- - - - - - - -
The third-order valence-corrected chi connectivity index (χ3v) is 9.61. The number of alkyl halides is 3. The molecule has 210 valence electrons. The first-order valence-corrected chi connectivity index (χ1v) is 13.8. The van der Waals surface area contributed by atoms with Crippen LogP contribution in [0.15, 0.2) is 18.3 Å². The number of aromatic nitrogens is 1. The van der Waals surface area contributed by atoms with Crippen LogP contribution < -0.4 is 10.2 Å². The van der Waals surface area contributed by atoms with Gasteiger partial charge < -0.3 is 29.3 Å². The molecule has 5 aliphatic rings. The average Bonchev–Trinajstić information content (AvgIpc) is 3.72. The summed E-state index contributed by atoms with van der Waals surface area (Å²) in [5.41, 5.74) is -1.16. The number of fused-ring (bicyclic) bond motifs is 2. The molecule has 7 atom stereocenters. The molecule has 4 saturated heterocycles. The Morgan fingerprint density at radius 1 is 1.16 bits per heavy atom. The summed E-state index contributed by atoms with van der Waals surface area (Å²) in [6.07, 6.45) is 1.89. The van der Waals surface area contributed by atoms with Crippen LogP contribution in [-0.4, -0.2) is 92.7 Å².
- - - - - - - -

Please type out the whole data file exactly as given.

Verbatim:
The third-order valence-corrected chi connectivity index (χ3v) is 9.61. The number of alkyl halides is 3. The molecule has 210 valence electrons. The first-order valence-corrected chi connectivity index (χ1v) is 13.8. The van der Waals surface area contributed by atoms with Crippen LogP contribution in [0.15, 0.2) is 18.3 Å². The number of aromatic nitrogens is 1. The van der Waals surface area contributed by atoms with Crippen LogP contribution < -0.4 is 10.2 Å². The van der Waals surface area contributed by atoms with Gasteiger partial charge < -0.3 is 29.3 Å². The molecule has 5 aliphatic rings. The average Bonchev–Trinajstić information content (AvgIpc) is 3.72. The summed E-state index contributed by atoms with van der Waals surface area (Å²) in [5.41, 5.74) is -1.16. The number of fused-ring (bicyclic) bond motifs is 2. The molecule has 7 atom stereocenters. The molecule has 4 saturated heterocycles. The Morgan fingerprint density at radius 1 is 1.16 bits per heavy atom. The summed E-state index contributed by atoms with van der Waals surface area (Å²) in [6.07, 6.45) is 1.89. The van der Waals surface area contributed by atoms with Crippen LogP contribution in [-0.4, -0.2) is 92.7 Å².